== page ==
Thursday, March 24, 2011
Carmel on the Case: Ring and a Prayer
With gold and other precious metals commanding sky high prices these days, crooks are targeting jewelry at every opportunity, and for one young military couple that kind of greed appears to have cost them dearly. Investigative reporter Carmel Cafiero with their story in a special assignment report Ring and a Prayer.
WSVN -- Brian Tichenor is a Navy lieutenant. His fiancé Liz Murphy is a coast guard reservist. Their jobs, to serve and defend our country, but now the pair is looking for a little help themselves.
Brian Tichenor: "I would say Afghanistan compared to this was a little less stressful."
What could be more stressful than living in a war zone? Brian says it is being the target of a thief, who ripped the heart out of his marriage proposal by stealing the ring. He spent $8,000 on this stunning yellow diamond ring in a platinum setting, and had the proposal all planned.
Brian Tichenor: "They take you out to sea in Key West for a beautiful sunset. I had already talked to the captain, I was going to present her with a little book that I had made for her, and her ring, and ask her to marry me."
But he left the ring in the car when the couple stopped at a Key Largo restaurant and someone stole it.
Brian Tichenor: "I just felt lost. Helpless that this ring was gone."
Brian Tichenor: "Everything I had planned for, and the perfect proposal to the perfect girl, was kind of going very south, very fast."
Detective Jason Madnick, Monroe County Sheriff's Office: "It's quite common in the Keys, as well as all over."
Police say the burglar used a device to unlock the car's door. Fingerprints were lifted and local pawn shops were notified, but so far the ring has not turned up.
Detective Jason Madnick: "This ring could be anywhere in the United States. This ring could be anywhere overseas."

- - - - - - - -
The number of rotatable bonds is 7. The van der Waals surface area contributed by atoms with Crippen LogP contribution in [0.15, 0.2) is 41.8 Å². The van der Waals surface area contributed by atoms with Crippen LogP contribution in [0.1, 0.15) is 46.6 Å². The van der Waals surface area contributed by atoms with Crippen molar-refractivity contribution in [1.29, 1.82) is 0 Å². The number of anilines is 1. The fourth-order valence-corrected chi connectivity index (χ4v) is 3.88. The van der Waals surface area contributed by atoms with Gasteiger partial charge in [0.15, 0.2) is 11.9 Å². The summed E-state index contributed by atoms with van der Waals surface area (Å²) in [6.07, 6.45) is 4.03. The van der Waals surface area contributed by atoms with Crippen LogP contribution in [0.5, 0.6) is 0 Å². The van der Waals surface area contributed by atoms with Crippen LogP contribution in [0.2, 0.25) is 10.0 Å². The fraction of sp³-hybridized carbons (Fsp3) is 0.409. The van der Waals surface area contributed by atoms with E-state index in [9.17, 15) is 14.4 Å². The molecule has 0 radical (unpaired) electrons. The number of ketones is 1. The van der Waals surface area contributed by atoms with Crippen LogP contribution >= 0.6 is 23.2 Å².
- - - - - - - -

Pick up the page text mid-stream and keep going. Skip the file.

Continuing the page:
On another girl's finger? Maybe. But authorities say the ring may not even be in one piece anymore. With the explosion of businesses buying precious metals no questions asked, it's quite possible the platinum and any evidence of a crime could already be melted away.
Detective Jason Madnick: "This goes on all over the place, so it's just a very difficult process to try and follow."
The statistics from state law enforcement officials are staggering, almost $246 million in jewelry and precious metals stolen in Florida in 2009. Of that, the amount recovered a little more than 11 million.
Brian and Liz, who now live in Virginia, are hoping by putting the word out in South Florida they may get lucky.
Brian Tichenor: "Maybe somebody, with a little bit of a heart, can anonymously, or with identity known, turn this into somebody that can get it back to us."
In case you're wondering, Brian still proposed minus the ring and she said yes.
Liz Murphy: "I was just excited that we had made the decision to spend the rest of our lives together."
In the meantime, Liz wears a family heirloom on her ring finger.
Brian Tichenor: "I would like, one day, to be able to give that ring back to her dad, and have her ring, and I guess get down on my knee again and ask her to marry me once more."
Carmel: Experts say these days it is more important than ever to protect your "bling." Keep receipts, take pictures and make sure high end jewelry is insured. Then, if you are a victim, you won't have to rely on a "ring and a prayer" to at least recover the value.
You have any information about the ring you can call Monroe County Crime Stoppers at 1-800-346-tips.
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